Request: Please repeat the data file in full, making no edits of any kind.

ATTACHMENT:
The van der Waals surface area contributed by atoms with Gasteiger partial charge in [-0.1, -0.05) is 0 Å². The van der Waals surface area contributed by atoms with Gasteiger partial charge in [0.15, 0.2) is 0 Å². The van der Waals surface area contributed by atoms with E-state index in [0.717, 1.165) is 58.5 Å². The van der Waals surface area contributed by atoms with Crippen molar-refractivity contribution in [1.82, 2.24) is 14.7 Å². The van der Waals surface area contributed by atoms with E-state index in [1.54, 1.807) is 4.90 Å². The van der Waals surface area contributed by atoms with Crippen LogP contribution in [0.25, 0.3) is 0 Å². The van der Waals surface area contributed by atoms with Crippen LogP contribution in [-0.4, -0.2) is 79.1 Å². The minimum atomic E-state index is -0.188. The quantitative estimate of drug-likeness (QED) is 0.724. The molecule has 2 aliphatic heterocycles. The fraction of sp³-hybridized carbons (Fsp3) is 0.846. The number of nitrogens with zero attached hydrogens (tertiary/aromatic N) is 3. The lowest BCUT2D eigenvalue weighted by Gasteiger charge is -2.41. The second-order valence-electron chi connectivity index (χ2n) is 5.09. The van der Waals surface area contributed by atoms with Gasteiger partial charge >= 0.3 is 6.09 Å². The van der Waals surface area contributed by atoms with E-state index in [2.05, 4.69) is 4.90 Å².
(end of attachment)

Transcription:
The van der Waals surface area contributed by atoms with Gasteiger partial charge in [-0.1, -0.05) is 0 Å². The van der Waals surface area contributed by atoms with Gasteiger partial charge in [0.15, 0.2) is 0 Å². The van der Waals surface area contributed by atoms with E-state index in [0.717, 1.165) is 58.5 Å². The van der Waals surface area contributed by atoms with Crippen molar-refractivity contribution in [1.82, 2.24) is 14.7 Å². The van der Waals surface area contributed by atoms with E-state index in [1.54, 1.807) is 4.90 Å². The van der Waals surface area contributed by atoms with Crippen LogP contribution in [0.25, 0.3) is 0 Å². The van der Waals surface area contributed by atoms with Crippen LogP contribution in [-0.4, -0.2) is 79.1 Å². The minimum atomic E-state index is -0.188. The quantitative estimate of drug-likeness (QED) is 0.724. The molecule has 2 aliphatic heterocycles. The fraction of sp³-hybridized carbons (Fsp3) is 0.846. The number of nitrogens with zero attached hydrogens (tertiary/aromatic N) is 3. The lowest BCUT2D eigenvalue weighted by Gasteiger charge is -2.41. The second-order valence-electron chi connectivity index (χ2n) is 5.09. The van der Waals surface area contributed by atoms with Gasteiger partial charge >= 0.3 is 6.09 Å². The van der Waals surface area contributed by atoms with E-state index in [2.05, 4.69) is 4.90 Å².